Published on 31st October 2019 by Ruth Everett

Webinar Recap: PWA & AMP: Making the bot experience as good as the user experience with Max Prin

We had the pleasure of welcoming Max Prin, Head of Technical SEO at Merkle, to our DeepCrawl webinar this month. Joining our host, DeepCrawl’s Head of Professional Services, Ashley Berman-Hale, Max shared some great tips for achieving an optimal user experience by combining PWA and AMP.

We’d like to say a big thank you to Max for his great presentation and for taking the time to answer our audience's questions, as well as to Ashley for hosting (and for dressing appropriately for the Halloween season!)

You can watch the full recording here:

Plus, revisit the slides Max presented here:

Max began the webinar with some great advice; we should be using the frameworks available to us, such as AMP, in order to provide a good experience for users, not just to please Google or respond to requests from clients or stakeholders.

It is also important to ensure search engine crawlers are receiving a positive experience when visiting our websites too, because a great user experience that is not being understood by bots won’t pay off in the search results.

 

A great user experience needs to be understood by search engines

Successful organic search performance is based on a great user experience that search engines are also able to understand.

A positive user experience means your website is:

  • Relevant
  • Mobile-friendly
  • Fast
  • Secure
  • Popular

Search engines look at these factors too, just in slightly different terms:

  • Content
  • Web design
  • Site speed
  • SSL/HTTPS
  • Links

 

Focusing on mobile-friendly and fast websites

Max recommends watching the recent video posted by John Mueller and Martin Splitt, where they answered some great questions around speed and SEO.

In this video, Martin explained that there is no perfect speed metric, and when Google tries to assess a website’s speed, they are ultimately just trying to understand whether it is really fast or terribly slow.

In addition to this, when looking at the mobile speed update, the only real impact will be on websites which have a slow load time and are therefore providing a negative user experience. Max reinforced the fact that while it is important for websites to be fast, this is not for SEO purposes, but rather for users and conversions.

Reviewing the impact of speed on your website

While the industry metrics around page speed and bounce rates are interesting, it’s more important to understand the impact that speed is having on your own website.

The best way to do this is to create a custom report in Google Analytics that will be able to provide you with an idea of the correlation between your conversion rate and the average page load time of the site. This will allow you to look deeper than the industry metrics and identify if there is a real impact for your own site.

 

Mobile-friendly vs mobile-optimised

Mobile-friendly, in the eyes of Google, is looking at several different elements of a page, such as the viewport and font size. However, having these things correctly set doesn’t automatically mean that the site is also mobile-optimised. So, while tools such as the mobile-friendly test may display a site as mobile-friendly, this doesn’t necessarily mean it is optimised for mobile devices.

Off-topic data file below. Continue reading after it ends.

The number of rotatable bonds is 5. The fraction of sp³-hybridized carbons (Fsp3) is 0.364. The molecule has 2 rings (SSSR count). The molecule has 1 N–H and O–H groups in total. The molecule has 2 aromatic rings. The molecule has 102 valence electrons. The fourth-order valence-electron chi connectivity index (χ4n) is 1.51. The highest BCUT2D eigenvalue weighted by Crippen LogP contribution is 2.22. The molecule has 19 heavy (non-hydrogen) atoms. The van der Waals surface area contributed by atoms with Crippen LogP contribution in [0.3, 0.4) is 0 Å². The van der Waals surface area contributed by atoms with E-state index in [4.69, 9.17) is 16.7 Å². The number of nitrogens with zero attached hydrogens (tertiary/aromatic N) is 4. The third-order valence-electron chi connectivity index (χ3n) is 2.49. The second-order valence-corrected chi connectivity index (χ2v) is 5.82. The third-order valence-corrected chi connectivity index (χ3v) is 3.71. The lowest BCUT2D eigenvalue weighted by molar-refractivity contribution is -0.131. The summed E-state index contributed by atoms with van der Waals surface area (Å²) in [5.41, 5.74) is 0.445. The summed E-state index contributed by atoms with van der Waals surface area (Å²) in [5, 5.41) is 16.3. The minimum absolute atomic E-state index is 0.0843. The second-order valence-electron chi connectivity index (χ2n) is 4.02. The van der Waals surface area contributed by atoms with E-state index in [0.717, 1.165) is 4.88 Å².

There are a number of things which can be done in order to ensure a website is mobile-optimised as well as mobile-friendly. Max touched on a couple of underused solutions, including hidden content and picture elements.

Hidden Content

Hidden content includes tabs, accordions and click-to-expand elements. In the past, with the desktop index, Google would have viewed and indexed this content, but it wouldn’t be given the same value as the other pieces of content which are immediately available. However, with the mobile-first index, Google is able to understand that these tactics are being used in order to create a better user experience and the content is therefore deemed as having the same value.

There is a caveat to this, however, as the content needs to be pre-loaded in either the DOM or the source code in order for it to be discovered by search engine bots. This is because Googlebot does not act like a human and will not click things such as tabs and accordions to be able to access new content.

Picture Element and srcsets

Picture elements in srcsets allow you to specify different sized versions of the same image for different devices. This is a great way to optimise a site for mobile as it enables responsive images to be served to users depending on their device, in order to keep page load time to a minimum. While a lot of CMS platforms are beginning to utilise this, it is often an underused element that is a great way to ensure your website is optimised for mobile.

 

Web apps vs native apps

While web apps have been around for many years, they do not have the same capabilities of native apps which have access to the additional hardware that is found on smartphones.

However, native apps don’t have the reach that web apps have and they are inherently more expensive to build and run.

 

Progressive Web Apps

Progressive Web Apps (PWAs) can be used to solve these problems, in order to maintain the reach of the web application but increase the capabilities available. There are many benefits of PWAs including:

  • Mobile-friendliness
  • Speed
  • Security

They are also highly engaging, as they offer push notifications and the ability to add an icon to the home screen.

However, by default PWAs are typically not SEO-friendly, as search engine bots often struggle to crawl and render them. Despite the now evergreen Googlebot, as well as Bing’s recent updates, they still have difficulties with understanding lazy-loading and user-triggered content, which can cause issues with crawlability and accessibility.

 

Enter Accelerated Mobile Pages

This is where Accelerated Mobile Pages (AMP) can help, as AMP enables pages to be pre-loaded in the search results.